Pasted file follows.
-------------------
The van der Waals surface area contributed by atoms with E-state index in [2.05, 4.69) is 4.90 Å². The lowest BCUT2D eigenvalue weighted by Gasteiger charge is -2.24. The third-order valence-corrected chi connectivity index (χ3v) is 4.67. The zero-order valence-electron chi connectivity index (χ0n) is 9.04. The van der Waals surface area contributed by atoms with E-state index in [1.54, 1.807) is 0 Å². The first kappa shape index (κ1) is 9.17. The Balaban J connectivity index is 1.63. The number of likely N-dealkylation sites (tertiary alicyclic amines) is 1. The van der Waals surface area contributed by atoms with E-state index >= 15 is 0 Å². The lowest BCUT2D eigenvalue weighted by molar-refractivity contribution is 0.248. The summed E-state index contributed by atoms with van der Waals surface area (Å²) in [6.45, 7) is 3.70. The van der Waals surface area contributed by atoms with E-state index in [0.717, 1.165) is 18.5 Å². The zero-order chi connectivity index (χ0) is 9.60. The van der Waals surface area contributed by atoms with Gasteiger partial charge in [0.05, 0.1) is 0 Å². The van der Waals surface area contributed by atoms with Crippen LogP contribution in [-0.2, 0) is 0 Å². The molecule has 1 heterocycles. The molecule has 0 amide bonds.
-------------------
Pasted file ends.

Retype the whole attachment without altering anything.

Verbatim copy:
The van der Waals surface area contributed by atoms with E-state index in [2.05, 4.69) is 4.90 Å². The lowest BCUT2D eigenvalue weighted by Gasteiger charge is -2.24. The third-order valence-corrected chi connectivity index (χ3v) is 4.67. The zero-order valence-electron chi connectivity index (χ0n) is 9.04. The van der Waals surface area contributed by atoms with E-state index in [1.54, 1.807) is 0 Å². The first kappa shape index (κ1) is 9.17. The Balaban J connectivity index is 1.63. The number of likely N-dealkylation sites (tertiary alicyclic amines) is 1. The van der Waals surface area contributed by atoms with E-state index >= 15 is 0 Å². The lowest BCUT2D eigenvalue weighted by molar-refractivity contribution is 0.248. The summed E-state index contributed by atoms with van der Waals surface area (Å²) in [6.45, 7) is 3.70. The van der Waals surface area contributed by atoms with E-state index in [0.717, 1.165) is 18.5 Å². The zero-order chi connectivity index (χ0) is 9.60. The van der Waals surface area contributed by atoms with Gasteiger partial charge in [0.05, 0.1) is 0 Å². The van der Waals surface area contributed by atoms with Crippen LogP contribution in [-0.2, 0) is 0 Å². The molecule has 1 heterocycles. The molecule has 0 amide bonds.